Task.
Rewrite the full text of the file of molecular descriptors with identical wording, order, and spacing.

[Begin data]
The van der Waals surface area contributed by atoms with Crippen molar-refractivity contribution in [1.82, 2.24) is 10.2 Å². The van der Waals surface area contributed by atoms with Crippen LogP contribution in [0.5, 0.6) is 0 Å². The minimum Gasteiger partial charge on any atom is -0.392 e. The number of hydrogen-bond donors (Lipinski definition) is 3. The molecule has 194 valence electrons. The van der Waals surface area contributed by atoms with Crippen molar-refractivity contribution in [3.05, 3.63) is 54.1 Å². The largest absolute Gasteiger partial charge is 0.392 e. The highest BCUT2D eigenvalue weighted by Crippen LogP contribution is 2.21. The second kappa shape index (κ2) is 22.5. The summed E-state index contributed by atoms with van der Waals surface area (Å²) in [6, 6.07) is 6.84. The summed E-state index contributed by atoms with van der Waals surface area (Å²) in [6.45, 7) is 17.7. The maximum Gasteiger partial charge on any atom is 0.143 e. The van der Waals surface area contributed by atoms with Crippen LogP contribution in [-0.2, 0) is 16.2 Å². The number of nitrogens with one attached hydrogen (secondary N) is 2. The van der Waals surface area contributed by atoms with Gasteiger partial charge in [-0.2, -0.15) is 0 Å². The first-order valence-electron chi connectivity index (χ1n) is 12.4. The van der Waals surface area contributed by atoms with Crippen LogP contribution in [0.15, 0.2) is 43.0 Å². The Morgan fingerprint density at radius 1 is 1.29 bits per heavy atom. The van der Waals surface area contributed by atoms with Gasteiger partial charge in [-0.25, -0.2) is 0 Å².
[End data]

The van der Waals surface area contributed by atoms with Crippen molar-refractivity contribution in [1.82, 2.24) is 10.2 Å². The van der Waals surface area contributed by atoms with Crippen LogP contribution in [0.5, 0.6) is 0 Å². The minimum Gasteiger partial charge on any atom is -0.392 e. The number of hydrogen-bond donors (Lipinski definition) is 3. The molecule has 194 valence electrons. The van der Waals surface area contributed by atoms with Crippen molar-refractivity contribution in [3.05, 3.63) is 54.1 Å². The largest absolute Gasteiger partial charge is 0.392 e. The highest BCUT2D eigenvalue weighted by Crippen LogP contribution is 2.21. The second kappa shape index (κ2) is 22.5. The summed E-state index contributed by atoms with van der Waals surface area (Å²) in [6, 6.07) is 6.84. The summed E-state index contributed by atoms with van der Waals surface area (Å²) in [6.45, 7) is 17.7. The maximum Gasteiger partial charge on any atom is 0.143 e. The van der Waals surface area contributed by atoms with Crippen LogP contribution in [-0.2, 0) is 16.2 Å². The number of nitrogens with one attached hydrogen (secondary N) is 2. The van der Waals surface area contributed by atoms with Gasteiger partial charge in [-0.2, -0.15) is 0 Å². The first-order valence-electron chi connectivity index (χ1n) is 12.4. The van der Waals surface area contributed by atoms with Crippen LogP contribution in [0.15, 0.2) is 43.0 Å². The Morgan fingerprint density at radius 1 is 1.29 bits per heavy atom. The van der Waals surface area contributed by atoms with Gasteiger partial charge in [-0.25, -0.2) is 0 Å².